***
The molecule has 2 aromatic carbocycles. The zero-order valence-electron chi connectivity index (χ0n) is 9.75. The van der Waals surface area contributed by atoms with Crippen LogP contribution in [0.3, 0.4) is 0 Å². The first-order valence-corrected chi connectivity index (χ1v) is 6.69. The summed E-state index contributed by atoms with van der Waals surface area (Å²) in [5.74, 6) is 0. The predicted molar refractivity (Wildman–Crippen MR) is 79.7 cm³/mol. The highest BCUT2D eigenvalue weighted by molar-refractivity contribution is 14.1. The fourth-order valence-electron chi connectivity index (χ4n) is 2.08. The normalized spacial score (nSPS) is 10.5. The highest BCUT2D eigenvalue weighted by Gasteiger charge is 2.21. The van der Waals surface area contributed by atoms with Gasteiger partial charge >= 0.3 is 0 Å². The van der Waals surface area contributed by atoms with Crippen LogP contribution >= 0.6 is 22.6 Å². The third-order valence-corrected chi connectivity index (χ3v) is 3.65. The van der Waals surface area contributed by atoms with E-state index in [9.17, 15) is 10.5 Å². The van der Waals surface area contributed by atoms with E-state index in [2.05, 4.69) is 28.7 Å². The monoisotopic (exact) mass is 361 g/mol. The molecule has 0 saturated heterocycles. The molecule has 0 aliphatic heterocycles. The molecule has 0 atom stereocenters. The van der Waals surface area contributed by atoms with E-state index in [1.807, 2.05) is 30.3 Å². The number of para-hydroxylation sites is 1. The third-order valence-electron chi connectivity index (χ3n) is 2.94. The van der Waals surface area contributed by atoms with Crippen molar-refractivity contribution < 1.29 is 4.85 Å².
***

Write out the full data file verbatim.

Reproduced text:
The molecule has 2 aromatic carbocycles. The zero-order valence-electron chi connectivity index (χ0n) is 9.75. The van der Waals surface area contributed by atoms with Crippen LogP contribution in [0.3, 0.4) is 0 Å². The first-order valence-corrected chi connectivity index (χ1v) is 6.69. The summed E-state index contributed by atoms with van der Waals surface area (Å²) in [5.74, 6) is 0. The predicted molar refractivity (Wildman–Crippen MR) is 79.7 cm³/mol. The highest BCUT2D eigenvalue weighted by molar-refractivity contribution is 14.1. The fourth-order valence-electron chi connectivity index (χ4n) is 2.08. The normalized spacial score (nSPS) is 10.5. The highest BCUT2D eigenvalue weighted by Gasteiger charge is 2.21. The van der Waals surface area contributed by atoms with Gasteiger partial charge >= 0.3 is 0 Å². The van der Waals surface area contributed by atoms with Crippen LogP contribution >= 0.6 is 22.6 Å². The third-order valence-corrected chi connectivity index (χ3v) is 3.65. The van der Waals surface area contributed by atoms with E-state index in [9.17, 15) is 10.5 Å². The van der Waals surface area contributed by atoms with E-state index in [2.05, 4.69) is 28.7 Å². The monoisotopic (exact) mass is 361 g/mol. The molecule has 0 saturated heterocycles. The molecule has 0 aliphatic heterocycles. The molecule has 0 atom stereocenters. The van der Waals surface area contributed by atoms with E-state index in [1.807, 2.05) is 30.3 Å². The number of para-hydroxylation sites is 1. The third-order valence-electron chi connectivity index (χ3n) is 2.94. The van der Waals surface area contributed by atoms with Crippen molar-refractivity contribution < 1.29 is 4.85 Å².